If a large number of people were to suddenly disappear from the earth with no apparent explantion would you believe:

    a) There is a natural explantion although we may not currently understand it.
    b) That rapture had occured.
     
  17. GW

    GW Veteran

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    The advocates of fulfilled prophecy don't have to reconsider our viewpoint in the light of newspaper headlines. We have the scriptures themselves which mandate that the 1st century was the time of the last days. Christ and the apostles, who could not err, unanimously taught that theirs was the last days generation (Heb 1:1-2; 1 Cor 10:11; 1 Peter 1:20; James 5:3; Heb 9:26; Acts 2:15-17). Christ had taught them this many times in many settings (Matt 24:33-34; Matt 10:22-23; John 21:21-22; Matt 16:27-28; Matt 16:3) and they understood the plain sense of his words:

    Matthew 24:33-34
    "So, you too [the apostles], when YOU see all these things, recognize that He is near, right at the door. Truly I say to you, this generation will not pass away until all these things take place.

    If Christ did not come WHEN he and the apostles said he would, then our faith is in vain, being buit upon the testimony of false prophets (and we are yet in our sins). Praise God that Christ kept his word exactly as he promised, even coming upon the Sardis Church (and all the 1st century churches) as a thief, as stated in Rev 3:2-3.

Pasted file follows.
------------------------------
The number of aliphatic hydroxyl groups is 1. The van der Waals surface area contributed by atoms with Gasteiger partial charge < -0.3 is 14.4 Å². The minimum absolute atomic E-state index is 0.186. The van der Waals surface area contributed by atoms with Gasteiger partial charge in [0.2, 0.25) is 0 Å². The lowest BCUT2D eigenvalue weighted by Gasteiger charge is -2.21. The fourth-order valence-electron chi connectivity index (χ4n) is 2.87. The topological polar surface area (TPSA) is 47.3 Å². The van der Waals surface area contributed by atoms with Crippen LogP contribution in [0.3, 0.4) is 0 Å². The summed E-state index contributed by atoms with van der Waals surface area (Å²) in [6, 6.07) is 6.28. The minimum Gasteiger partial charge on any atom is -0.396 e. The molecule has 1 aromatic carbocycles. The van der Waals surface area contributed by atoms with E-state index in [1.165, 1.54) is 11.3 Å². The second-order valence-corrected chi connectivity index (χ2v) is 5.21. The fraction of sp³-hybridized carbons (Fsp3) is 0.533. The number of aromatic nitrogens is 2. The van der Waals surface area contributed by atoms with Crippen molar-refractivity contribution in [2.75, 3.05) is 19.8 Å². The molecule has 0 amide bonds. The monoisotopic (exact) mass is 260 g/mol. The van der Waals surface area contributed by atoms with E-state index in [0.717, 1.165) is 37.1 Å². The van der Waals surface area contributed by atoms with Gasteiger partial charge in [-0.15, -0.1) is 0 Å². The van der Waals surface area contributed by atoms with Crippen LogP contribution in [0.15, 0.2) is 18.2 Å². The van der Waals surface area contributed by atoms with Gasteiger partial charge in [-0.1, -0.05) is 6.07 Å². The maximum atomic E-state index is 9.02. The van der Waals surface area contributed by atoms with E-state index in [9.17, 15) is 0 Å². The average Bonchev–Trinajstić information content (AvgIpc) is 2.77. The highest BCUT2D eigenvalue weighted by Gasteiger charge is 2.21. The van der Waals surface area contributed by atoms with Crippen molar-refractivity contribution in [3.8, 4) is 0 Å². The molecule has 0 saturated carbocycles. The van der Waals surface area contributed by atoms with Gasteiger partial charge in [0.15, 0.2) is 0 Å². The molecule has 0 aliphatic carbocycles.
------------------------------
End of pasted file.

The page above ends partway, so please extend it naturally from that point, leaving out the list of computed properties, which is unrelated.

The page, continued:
18. Willis Deal

    Willis Deal Member

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    GW,

    I find it strange that the only terms which you don't find elastic are terms which you believe indicate immediacy, yet every other event can be massaged to fit your viewpoint. You also prohibit God from fulfilling prophecy in BOTH a symbolic way (such as you and p70 have presented) and in a physical way. If God so chooses to fulfill HIS words in a physical way at some future time why does that negate your faith?

    So if I understand your post correctly there is no physical event which can convince you to change your mind and if someday you see Christ descend to this earth on a white horse you will give up your faith because you didn't have a full understanding of the word of God. Is that correct?
     
  19. parousia70

    parousia70 I'm livin' in yesterday's tomorrow Supporter

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    Questions, questions, questions!

    Let's say that in the year 2007 the world becomes "One Government," and let's say that this "One Government" cruelly persecutes Christians.

    Would these events indicate that preterism is false?

    No.

    Why not? Because in the preterist view of Scripture and history, every Christ-hating empire is destined to fall in the course of history. It is either destroyed or it gradually disintegrates. Evil empires, no matter how powerful they become, are little more than a pack of mad dogs outside the eternal City of the great King. (Ps. 48:2-8; Rev. 22:15)

    Zech. 14:16-18 refers directly to every person and nation that refuses to worship Christ in the years following the Parousia: